Grappling with Impermanence

BY AMANDA PETERS | March 9. 2017

Words of affirmation from a Pretty Eagle student.

Last Thursday, one of my first graders and I sat in the library enjoying reading Junie B. Jones. This student is high-achieving, so I’ve been pulling her out of phonics for one-on-one reading. She is very shy, but she’s slowing warming up to me. As I finished explaining that Junie B. doesn’t always use the best grammar, she suddenly leaned over and whispered, “Ms. Amanda, are you staying next year?” Before I could answer, she caught herself and said, “Well, you probably wouldn’t work in the second grade, anyway.” She looked devastated.

“Maybe,” I muttered, staring down at Junie B.’s joyful face, my stomach churning. I struggled to look her in the eyes.

I currently serve as an academic aide at Pretty Eagle Catholic Academy on the Crow Reservation in Saint Xavier, Montana. I primarily engage with students in small groups, providing either tutoring or academic enrichment. Much of my time, wonderfully, is spent playing with the children, as well.

A snowy view of Saint Xavier.

“The students become so attached to the JVs,” my supervisor confided during my phone interview last spring. I didn’t realize how true that was. While the children are used to the JVs leaving after one year, they always seem to hold out hope that you’ll be the one to stay. So far, only one JV has served an additional year here in St. X. The isolation of the locale (St. X has a population of about 80), met with the harsh winters and the lack of recreational activities probably have a lot to do with it. It is not easy being out here.

No matter the placement, most JVs deeply engage in their community for a year, and then leave. My service is unsustainable, which I believe is the fatal flaw in year-long service programs. I build relationships with children, they grow attached to me, and then I will leave them. I am perpetuating trends of abandonment that some of them may already be facing in their personal lives. How is that doing good works?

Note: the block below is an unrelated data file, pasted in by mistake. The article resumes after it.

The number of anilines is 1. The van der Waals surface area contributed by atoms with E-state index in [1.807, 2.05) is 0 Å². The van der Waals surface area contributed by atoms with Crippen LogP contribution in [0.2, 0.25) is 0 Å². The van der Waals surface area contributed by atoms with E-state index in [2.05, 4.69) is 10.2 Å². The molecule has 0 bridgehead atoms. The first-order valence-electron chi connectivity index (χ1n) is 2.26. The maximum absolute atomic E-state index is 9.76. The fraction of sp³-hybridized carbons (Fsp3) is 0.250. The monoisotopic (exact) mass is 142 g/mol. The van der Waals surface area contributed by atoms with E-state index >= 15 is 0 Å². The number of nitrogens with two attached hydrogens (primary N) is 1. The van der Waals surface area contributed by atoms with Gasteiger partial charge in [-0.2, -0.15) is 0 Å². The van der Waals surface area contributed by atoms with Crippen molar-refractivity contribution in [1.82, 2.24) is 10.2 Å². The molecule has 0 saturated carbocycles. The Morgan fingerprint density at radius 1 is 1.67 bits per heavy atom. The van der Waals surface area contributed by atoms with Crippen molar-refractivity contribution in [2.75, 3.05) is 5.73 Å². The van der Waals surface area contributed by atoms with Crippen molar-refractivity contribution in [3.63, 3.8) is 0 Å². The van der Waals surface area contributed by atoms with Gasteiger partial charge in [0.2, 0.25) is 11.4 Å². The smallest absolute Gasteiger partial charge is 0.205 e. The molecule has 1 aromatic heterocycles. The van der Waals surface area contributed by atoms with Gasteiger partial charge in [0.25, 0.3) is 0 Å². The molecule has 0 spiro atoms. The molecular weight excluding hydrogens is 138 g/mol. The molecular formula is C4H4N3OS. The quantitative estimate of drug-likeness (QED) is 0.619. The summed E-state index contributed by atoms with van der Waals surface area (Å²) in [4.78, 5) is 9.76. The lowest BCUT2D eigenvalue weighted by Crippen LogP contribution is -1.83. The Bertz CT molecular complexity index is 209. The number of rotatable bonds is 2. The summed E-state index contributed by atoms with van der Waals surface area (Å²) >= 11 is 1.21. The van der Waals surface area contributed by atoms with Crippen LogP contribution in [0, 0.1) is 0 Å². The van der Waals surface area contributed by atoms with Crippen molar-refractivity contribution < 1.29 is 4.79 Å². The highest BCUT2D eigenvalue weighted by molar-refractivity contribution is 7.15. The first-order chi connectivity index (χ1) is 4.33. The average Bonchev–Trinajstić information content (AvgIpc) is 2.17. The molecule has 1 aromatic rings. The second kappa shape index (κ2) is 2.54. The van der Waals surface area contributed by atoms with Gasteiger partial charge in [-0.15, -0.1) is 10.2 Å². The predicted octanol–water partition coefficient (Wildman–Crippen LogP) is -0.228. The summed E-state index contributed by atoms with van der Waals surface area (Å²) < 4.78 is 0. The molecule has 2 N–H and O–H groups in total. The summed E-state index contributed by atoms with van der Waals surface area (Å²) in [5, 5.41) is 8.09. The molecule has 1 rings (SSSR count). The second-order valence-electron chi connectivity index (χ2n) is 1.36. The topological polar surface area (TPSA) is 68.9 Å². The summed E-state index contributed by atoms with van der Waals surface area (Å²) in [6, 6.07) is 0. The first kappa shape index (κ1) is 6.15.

While volunteers eventually move away from the reservation, many members of the community do not have that opportunity. As I am currently discerning my path for next year, I remain grateful for many potential routes. While is it difficult to choose, I at least have options. That is more that most of my students will ever have. The Crow reservation struggles with cycles of alcoholism, meth addiction, poverty, and institutional racism. Many of my students deal with death, abuse, neglect, food insecurity, and economic and educational stagnation. This is these kids’ reality. My reality is to dip my toes in then retreat to my own privileged places.

I sometimes wonder if it would be better in the long run if JVs didn’t come to the reservation. Does our help outweigh the price? However, I am reminded of how short-staffed Pretty Eagle is. While the ideal would be that the school wouldn’t need JVs, and would instead have Crow instructors who would be a constant, right now this is the need. I have to be content in that. And no matter what path I take next year, it will require prioritizing some relationships over others. I’m beginning to realize the cost of putting down roots in multiple places. It is impossible to operate without hurting some people in the process.

The author (far right) with her fellow Jesuit volunteers.

However, I have to take heart in my students. I think of a second grader sprinting across the cafeteria to hug me. I remember the sixth grader who felt comfortable enough to confide in me her social and familial struggles. I laugh with the first grader who told me that stars are made of “deer, egg yolk, metal, and triangles.” I cherish the fifth grader who adopted me into the Crow tribe and the Whistling Water clan. Whenever he speaks of his family, he never fails to count me among his brothers and sisters. I pray that I may have a positive effect with these children. Just because I won’t be around forever doesn’t negate the fact that I am here now. God willing, now will be enough.

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